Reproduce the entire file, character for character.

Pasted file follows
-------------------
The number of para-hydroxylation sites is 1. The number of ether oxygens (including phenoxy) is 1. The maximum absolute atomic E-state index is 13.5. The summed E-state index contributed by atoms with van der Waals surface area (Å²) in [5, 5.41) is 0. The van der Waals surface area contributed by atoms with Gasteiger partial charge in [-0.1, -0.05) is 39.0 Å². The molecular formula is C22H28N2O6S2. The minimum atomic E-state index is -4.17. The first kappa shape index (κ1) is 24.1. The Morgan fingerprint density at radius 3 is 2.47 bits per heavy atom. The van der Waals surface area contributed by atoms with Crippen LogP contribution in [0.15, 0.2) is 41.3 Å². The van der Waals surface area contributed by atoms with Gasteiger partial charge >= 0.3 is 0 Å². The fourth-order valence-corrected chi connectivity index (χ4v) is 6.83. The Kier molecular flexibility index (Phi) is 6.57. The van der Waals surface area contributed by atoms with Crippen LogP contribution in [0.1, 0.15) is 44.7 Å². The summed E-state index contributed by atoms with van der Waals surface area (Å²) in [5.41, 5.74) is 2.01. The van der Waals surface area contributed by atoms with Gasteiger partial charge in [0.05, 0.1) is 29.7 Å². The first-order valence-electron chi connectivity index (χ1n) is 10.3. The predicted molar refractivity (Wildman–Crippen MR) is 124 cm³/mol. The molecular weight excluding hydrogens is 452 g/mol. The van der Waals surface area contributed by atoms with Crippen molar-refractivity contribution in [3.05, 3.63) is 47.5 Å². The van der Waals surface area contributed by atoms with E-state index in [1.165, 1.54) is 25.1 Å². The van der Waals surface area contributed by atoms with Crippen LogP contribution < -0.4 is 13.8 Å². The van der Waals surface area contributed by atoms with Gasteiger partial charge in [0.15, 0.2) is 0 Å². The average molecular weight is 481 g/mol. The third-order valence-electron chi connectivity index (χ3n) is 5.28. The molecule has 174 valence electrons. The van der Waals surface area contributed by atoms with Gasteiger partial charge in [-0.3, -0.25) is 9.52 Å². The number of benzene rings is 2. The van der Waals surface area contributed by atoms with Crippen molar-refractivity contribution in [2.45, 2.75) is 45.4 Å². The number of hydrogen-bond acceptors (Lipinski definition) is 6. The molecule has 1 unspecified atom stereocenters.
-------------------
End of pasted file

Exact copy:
The number of para-hydroxylation sites is 1. The number of ether oxygens (including phenoxy) is 1. The maximum absolute atomic E-state index is 13.5. The summed E-state index contributed by atoms with van der Waals surface area (Å²) in [5, 5.41) is 0. The van der Waals surface area contributed by atoms with Gasteiger partial charge in [-0.1, -0.05) is 39.0 Å². The molecular formula is C22H28N2O6S2. The minimum atomic E-state index is -4.17. The first kappa shape index (κ1) is 24.1. The Morgan fingerprint density at radius 3 is 2.47 bits per heavy atom. The van der Waals surface area contributed by atoms with Crippen LogP contribution in [0.15, 0.2) is 41.3 Å². The van der Waals surface area contributed by atoms with Gasteiger partial charge >= 0.3 is 0 Å². The fourth-order valence-corrected chi connectivity index (χ4v) is 6.83. The Kier molecular flexibility index (Phi) is 6.57. The van der Waals surface area contributed by atoms with Crippen LogP contribution in [0.1, 0.15) is 44.7 Å². The summed E-state index contributed by atoms with van der Waals surface area (Å²) in [5.41, 5.74) is 2.01. The van der Waals surface area contributed by atoms with Gasteiger partial charge in [0.05, 0.1) is 29.7 Å². The first-order valence-electron chi connectivity index (χ1n) is 10.3. The predicted molar refractivity (Wildman–Crippen MR) is 124 cm³/mol. The molecular weight excluding hydrogens is 452 g/mol. The van der Waals surface area contributed by atoms with Crippen molar-refractivity contribution in [3.05, 3.63) is 47.5 Å². The van der Waals surface area contributed by atoms with E-state index in [1.165, 1.54) is 25.1 Å². The van der Waals surface area contributed by atoms with Crippen LogP contribution < -0.4 is 13.8 Å². The van der Waals surface area contributed by atoms with Gasteiger partial charge in [0.15, 0.2) is 0 Å². The average molecular weight is 481 g/mol. The third-order valence-electron chi connectivity index (χ3n) is 5.28. The molecule has 174 valence electrons. The van der Waals surface area contributed by atoms with Gasteiger partial charge in [-0.3, -0.25) is 9.52 Å². The number of benzene rings is 2. The van der Waals surface area contributed by atoms with Crippen molar-refractivity contribution in [2.45, 2.75) is 45.4 Å². The number of hydrogen-bond acceptors (Lipinski definition) is 6. The molecule has 1 unspecified atom stereocenters.